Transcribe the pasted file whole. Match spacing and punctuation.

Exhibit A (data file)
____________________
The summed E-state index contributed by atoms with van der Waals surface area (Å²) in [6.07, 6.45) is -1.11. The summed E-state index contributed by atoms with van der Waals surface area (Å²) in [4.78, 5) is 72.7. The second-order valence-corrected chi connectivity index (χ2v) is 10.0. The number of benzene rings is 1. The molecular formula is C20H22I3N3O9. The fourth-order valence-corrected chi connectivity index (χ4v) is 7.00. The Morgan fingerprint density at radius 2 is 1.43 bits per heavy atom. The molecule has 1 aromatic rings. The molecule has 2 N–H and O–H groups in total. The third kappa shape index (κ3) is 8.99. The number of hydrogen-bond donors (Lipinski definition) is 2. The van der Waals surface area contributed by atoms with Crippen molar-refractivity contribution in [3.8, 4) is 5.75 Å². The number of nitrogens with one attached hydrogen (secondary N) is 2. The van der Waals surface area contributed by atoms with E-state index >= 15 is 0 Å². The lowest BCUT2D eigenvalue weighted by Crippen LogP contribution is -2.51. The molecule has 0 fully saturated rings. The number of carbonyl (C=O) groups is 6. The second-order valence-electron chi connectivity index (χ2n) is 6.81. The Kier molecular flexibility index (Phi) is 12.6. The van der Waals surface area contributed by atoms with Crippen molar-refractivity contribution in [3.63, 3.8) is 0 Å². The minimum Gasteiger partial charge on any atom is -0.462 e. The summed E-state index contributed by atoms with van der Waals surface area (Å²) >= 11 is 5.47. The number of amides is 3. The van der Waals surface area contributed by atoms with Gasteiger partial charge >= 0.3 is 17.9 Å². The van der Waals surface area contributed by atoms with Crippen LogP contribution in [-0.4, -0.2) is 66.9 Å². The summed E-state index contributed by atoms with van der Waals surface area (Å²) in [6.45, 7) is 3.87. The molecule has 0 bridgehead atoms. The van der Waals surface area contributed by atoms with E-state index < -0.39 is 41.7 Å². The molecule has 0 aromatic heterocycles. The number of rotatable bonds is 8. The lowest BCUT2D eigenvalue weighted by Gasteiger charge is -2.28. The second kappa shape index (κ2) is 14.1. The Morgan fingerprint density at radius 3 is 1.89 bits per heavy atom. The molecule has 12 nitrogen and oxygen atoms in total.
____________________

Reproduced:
The summed E-state index contributed by atoms with van der Waals surface area (Å²) in [6.07, 6.45) is -1.11. The summed E-state index contributed by atoms with van der Waals surface area (Å²) in [4.78, 5) is 72.7. The second-order valence-corrected chi connectivity index (χ2v) is 10.0. The number of benzene rings is 1. The molecular formula is C20H22I3N3O9. The fourth-order valence-corrected chi connectivity index (χ4v) is 7.00. The Morgan fingerprint density at radius 2 is 1.43 bits per heavy atom. The molecule has 1 aromatic rings. The molecule has 2 N–H and O–H groups in total. The third kappa shape index (κ3) is 8.99. The number of hydrogen-bond donors (Lipinski definition) is 2. The van der Waals surface area contributed by atoms with Crippen molar-refractivity contribution in [3.8, 4) is 5.75 Å². The number of nitrogens with one attached hydrogen (secondary N) is 2. The van der Waals surface area contributed by atoms with E-state index >= 15 is 0 Å². The lowest BCUT2D eigenvalue weighted by Crippen LogP contribution is -2.51. The molecule has 0 fully saturated rings. The number of carbonyl (C=O) groups is 6. The second-order valence-electron chi connectivity index (χ2n) is 6.81. The Kier molecular flexibility index (Phi) is 12.6. The van der Waals surface area contributed by atoms with Crippen molar-refractivity contribution in [3.63, 3.8) is 0 Å². The minimum Gasteiger partial charge on any atom is -0.462 e. The summed E-state index contributed by atoms with van der Waals surface area (Å²) >= 11 is 5.47. The number of amides is 3. The van der Waals surface area contributed by atoms with Gasteiger partial charge >= 0.3 is 17.9 Å². The van der Waals surface area contributed by atoms with Crippen LogP contribution in [-0.4, -0.2) is 66.9 Å². The summed E-state index contributed by atoms with van der Waals surface area (Å²) in [6.45, 7) is 3.87. The molecule has 0 bridgehead atoms. The van der Waals surface area contributed by atoms with E-state index < -0.39 is 41.7 Å². The molecule has 0 aromatic heterocycles. The number of rotatable bonds is 8. The lowest BCUT2D eigenvalue weighted by Gasteiger charge is -2.28. The second kappa shape index (κ2) is 14.1. The Morgan fingerprint density at radius 3 is 1.89 bits per heavy atom. The molecule has 12 nitrogen and oxygen atoms in total.